Crude oil prices ended sharply higher on Friday, extending gains to a fifth successive session, after stronger than expected U.S. jobs data and an encouraging report on Chinese services sector activity eased concerns about global growth and energy demand prospects.
Hopes that output reductions by major oil producers like Saudi Arabia and Russia would help ease concerns about excess supply in the market contributed as well to oil's uptick.
Oil output from OPEC fell by 530,000 barrels a day to 32.6 million a day last month, a Reuters survey found, marking the sharpest pullback since January 2017 as top exporter Saudi Arabia throttled back production.
Meanwhile, data released by the Energy Information Administration today showed crude inventories in the U.S. rose by 7,000 barrels in the week to December 28, beating expectations for a drop of more than 3 million barrels.
Distillate stockpiles were up by 9.5 million barrels last week, the biggest weekly jump in two years. Gasoline stocks rose by 6.9 million barrels, more than thrice the expected increase.
American Petroleum Institute reported yesterday that U.S. crude inventories fell by 4.5 million barrels during the week ended December 28.
Crude oil futures for February ended up $0.87, or 1.9%, at $47.96 a barrel, extending gains to a fifth successive session.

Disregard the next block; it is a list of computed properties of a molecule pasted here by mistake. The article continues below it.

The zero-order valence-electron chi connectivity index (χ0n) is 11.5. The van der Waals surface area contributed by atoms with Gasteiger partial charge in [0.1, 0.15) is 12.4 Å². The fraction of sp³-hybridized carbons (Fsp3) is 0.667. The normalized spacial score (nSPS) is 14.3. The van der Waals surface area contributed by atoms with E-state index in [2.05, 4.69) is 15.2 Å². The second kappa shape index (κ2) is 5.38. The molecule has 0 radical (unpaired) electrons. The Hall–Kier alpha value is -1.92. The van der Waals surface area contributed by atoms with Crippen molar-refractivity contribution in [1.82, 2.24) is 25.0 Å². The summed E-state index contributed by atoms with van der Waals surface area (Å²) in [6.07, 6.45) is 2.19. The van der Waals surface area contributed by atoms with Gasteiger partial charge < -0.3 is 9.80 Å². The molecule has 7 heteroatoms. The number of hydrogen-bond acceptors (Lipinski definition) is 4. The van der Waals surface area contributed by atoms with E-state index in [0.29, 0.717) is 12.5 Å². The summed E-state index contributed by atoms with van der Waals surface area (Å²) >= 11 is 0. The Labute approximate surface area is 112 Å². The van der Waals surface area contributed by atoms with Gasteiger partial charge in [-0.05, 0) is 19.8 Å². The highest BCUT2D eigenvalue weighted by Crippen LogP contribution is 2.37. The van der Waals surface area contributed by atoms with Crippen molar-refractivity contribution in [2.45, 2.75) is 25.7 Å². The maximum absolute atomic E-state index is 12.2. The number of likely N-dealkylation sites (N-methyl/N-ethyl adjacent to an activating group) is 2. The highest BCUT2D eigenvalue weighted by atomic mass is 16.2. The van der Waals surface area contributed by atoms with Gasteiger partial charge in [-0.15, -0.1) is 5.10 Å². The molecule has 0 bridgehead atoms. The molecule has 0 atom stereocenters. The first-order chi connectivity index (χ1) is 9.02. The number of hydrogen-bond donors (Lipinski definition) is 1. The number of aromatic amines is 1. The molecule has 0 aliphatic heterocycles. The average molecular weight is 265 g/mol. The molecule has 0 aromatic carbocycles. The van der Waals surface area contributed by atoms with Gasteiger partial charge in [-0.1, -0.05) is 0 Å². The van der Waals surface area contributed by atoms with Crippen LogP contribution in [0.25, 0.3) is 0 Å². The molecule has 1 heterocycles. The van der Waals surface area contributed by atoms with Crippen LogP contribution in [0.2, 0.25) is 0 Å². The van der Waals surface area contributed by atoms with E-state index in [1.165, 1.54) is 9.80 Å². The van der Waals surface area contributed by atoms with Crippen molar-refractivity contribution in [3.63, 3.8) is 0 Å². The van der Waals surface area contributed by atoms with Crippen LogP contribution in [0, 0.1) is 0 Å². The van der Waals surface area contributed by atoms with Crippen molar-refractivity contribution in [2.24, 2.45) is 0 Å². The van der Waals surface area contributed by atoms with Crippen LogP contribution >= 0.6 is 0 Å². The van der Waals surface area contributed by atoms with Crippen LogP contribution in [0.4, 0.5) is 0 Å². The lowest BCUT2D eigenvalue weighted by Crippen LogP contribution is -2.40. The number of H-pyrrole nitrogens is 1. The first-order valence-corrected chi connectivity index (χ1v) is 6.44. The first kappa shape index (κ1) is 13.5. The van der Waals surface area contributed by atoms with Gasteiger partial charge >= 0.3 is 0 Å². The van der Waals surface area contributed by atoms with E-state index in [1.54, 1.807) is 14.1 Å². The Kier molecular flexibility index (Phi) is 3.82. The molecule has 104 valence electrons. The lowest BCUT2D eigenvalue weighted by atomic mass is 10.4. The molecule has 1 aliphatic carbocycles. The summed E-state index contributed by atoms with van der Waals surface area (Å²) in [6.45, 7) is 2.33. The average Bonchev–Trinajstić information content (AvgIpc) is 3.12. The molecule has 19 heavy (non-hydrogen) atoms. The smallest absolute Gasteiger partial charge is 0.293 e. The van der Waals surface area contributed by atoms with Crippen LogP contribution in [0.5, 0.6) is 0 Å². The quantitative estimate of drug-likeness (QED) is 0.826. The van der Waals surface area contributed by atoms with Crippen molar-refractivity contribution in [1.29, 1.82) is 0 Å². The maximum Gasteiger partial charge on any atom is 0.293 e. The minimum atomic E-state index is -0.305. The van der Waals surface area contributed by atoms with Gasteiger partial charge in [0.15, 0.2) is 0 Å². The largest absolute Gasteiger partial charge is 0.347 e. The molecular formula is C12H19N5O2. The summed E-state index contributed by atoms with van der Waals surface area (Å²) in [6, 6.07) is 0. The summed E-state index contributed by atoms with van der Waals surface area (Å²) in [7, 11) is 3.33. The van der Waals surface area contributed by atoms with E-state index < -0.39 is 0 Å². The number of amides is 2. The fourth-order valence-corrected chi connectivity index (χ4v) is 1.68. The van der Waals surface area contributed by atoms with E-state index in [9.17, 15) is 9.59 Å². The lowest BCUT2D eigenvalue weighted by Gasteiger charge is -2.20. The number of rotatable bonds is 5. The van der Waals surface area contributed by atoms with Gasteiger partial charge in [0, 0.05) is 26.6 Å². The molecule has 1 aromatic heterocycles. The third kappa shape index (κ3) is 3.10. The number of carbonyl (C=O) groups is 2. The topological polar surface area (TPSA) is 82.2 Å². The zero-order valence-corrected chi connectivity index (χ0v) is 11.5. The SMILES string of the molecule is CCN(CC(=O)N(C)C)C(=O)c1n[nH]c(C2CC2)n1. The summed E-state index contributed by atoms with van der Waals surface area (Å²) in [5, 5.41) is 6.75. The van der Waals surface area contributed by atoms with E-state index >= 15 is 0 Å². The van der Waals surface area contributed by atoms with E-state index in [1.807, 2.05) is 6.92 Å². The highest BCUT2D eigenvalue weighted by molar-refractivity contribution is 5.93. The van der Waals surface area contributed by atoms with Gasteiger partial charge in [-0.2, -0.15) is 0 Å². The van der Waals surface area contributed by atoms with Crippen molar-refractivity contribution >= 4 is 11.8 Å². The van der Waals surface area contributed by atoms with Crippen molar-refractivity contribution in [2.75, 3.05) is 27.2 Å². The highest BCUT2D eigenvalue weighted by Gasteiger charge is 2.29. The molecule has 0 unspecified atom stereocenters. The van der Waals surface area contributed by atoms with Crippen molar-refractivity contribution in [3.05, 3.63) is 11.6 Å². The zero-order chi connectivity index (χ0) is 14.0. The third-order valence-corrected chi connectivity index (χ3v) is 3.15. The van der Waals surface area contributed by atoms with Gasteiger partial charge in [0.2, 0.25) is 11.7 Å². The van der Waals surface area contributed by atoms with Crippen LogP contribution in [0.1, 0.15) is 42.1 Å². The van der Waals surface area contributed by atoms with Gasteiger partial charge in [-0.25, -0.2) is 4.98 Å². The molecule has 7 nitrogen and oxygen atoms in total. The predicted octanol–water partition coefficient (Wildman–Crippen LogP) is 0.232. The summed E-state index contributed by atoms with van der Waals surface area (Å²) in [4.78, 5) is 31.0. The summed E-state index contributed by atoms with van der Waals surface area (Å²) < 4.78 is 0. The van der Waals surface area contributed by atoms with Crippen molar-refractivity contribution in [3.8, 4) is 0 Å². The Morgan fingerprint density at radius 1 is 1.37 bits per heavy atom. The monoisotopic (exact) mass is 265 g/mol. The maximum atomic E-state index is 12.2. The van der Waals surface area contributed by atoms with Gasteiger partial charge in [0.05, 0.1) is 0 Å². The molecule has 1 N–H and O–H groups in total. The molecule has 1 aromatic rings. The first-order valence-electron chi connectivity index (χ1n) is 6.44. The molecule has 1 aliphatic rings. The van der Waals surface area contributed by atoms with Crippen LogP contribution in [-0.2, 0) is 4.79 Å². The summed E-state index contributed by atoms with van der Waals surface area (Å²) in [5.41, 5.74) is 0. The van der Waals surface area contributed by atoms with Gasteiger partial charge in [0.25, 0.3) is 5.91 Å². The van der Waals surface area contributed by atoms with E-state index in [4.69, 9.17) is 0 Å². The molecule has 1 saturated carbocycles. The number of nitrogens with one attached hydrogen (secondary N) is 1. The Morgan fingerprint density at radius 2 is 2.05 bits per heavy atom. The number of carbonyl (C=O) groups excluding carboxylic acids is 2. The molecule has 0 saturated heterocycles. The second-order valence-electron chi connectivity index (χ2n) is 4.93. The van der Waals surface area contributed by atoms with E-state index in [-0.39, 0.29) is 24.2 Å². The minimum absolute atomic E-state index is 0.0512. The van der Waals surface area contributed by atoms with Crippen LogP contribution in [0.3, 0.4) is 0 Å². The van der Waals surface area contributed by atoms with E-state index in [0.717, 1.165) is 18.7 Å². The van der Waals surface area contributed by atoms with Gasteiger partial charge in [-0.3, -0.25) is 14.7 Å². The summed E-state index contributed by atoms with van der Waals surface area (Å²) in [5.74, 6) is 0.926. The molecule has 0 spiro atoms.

On Thursday, crude oil futures ended up $0.55, or 1.2%, at $47.09 a barrel. For the week, oil futures gained about 5.8%, the best weekly returns in about 17 months.
China's commerce ministry said that China and the United States would hold vice ministerial level trade talks in Beijing on January 7-8 in a bid to defuse trade tensions.
Data released by Markit said growth in China's services sector edged higher in December. The Caixin/Markit services PMI rose to a six-month high of 53.9 in December from 53.8 in November.
The Labor Department's report showed a much stronger than expected job growth in the U.S. in the month of December. The report said non-farm payroll employment soared by 312,000 jobs in December after climbing by an upwardly revised 176,000 jobs in November.
Economists had expected employment to increase by about 177,000 jobs compared to the addition of 155,000 jobs originally reported for the previous month.